Show us those canines!

By Betsy Cribb
December 16, 2019

Ask any dog lover about their precious pups, and we can tell you just about everything—their favorite toys, why they put their paws on us, and which human foods they try to sneak from the table most frequently. Ask how we get them to smile for the cutest ever Instagram photos, and we’ve got a few tricks for that too. But there are some questions—like, how many teeth do dogs actually have?—that require an expert source.

“Dogs usually have 42 teeth,” says Dr. Bryan Cribb of Charleston Veterinary Care in South Carolina.

While there may be some breed and individual variation, says Cribb, most dogs have 42 permanent teeth: 6 incisors, 2 canines, 8 premolars, and 4 molars on top, plus 6 incisors, 2 canines, 8 premolars, and 6 molars on the bottom. The number of premolars is where that variation in tooth count is most likely to occur, he notes.

Generally, Cribb says, dogs will lose their puppy teeth and have their permanent teeth by 6 months old. While you may find a puppy tooth here and there on your floor, it’s more likely that your puppy will swallow those teeny teeth when she eats—no harm done.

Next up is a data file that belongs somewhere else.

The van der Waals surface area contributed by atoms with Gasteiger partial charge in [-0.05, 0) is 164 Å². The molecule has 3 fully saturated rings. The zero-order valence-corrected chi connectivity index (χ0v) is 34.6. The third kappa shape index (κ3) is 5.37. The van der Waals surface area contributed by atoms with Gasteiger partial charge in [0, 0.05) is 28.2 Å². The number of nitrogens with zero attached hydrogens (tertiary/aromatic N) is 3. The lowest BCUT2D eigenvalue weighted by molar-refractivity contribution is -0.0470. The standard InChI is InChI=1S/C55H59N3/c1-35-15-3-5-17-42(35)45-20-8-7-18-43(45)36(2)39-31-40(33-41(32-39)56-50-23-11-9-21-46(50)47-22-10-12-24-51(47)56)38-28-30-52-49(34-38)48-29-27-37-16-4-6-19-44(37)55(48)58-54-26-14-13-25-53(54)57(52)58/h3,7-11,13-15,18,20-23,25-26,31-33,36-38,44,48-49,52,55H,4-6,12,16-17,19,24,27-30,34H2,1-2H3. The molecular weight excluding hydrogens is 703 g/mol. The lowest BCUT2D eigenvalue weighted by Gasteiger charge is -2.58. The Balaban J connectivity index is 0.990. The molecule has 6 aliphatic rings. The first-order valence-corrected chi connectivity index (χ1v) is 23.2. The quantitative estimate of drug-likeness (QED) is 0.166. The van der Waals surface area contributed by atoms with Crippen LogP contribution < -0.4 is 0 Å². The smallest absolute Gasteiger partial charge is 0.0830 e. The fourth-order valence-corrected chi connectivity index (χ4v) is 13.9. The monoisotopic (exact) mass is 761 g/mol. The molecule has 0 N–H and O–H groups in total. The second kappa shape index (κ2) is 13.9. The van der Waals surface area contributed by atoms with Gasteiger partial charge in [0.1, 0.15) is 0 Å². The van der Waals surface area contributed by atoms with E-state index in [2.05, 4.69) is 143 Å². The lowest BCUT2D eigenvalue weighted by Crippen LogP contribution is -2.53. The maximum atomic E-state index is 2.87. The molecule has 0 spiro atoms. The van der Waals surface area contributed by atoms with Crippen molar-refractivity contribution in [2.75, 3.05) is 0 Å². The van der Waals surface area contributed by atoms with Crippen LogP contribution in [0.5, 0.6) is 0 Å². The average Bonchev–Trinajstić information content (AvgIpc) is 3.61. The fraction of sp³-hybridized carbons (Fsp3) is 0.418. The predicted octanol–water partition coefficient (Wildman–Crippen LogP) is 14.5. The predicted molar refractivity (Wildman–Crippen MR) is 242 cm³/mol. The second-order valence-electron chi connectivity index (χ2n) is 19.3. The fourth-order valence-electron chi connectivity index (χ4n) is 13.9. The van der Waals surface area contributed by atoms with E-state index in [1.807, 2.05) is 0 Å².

But after those permanent choppers come in, dental hygiene is all-important for your pooch.

Once a dog is three years old, a good rule of thumb is to take your dog to the vet for an annual teeth cleaning. For dental care between visits, you can use dog toothpaste for regular brushing (human toothpaste has too much fluoride, and peroxide can make dogs sick). “Dogs typically have worse tartar accumulation on the outside of their teeth, rather than the inside,” notes Cribb. “So don’t worry if you can’t brush the back of the teeth.”

There’s also an unlikely offender that is wearing down your pup’s pearly whites: Tennis balls. Your pup’s constant gnawing on the felt covering can wear down his teeth, dulling and eroding them, says Cribb. Veterinarian-recommended treats, like OraVet Dental Hygiene Chews, are a more tooth-friendly alternative, he says.

So there you have it. Next time someone asks how many teeth your furry friend has, you’ll have an answer for that too.

*Editor’s note: Dr. Cribb is the South’s best veterinarian, as voted by me, a Southern Living editor…and also his daughter.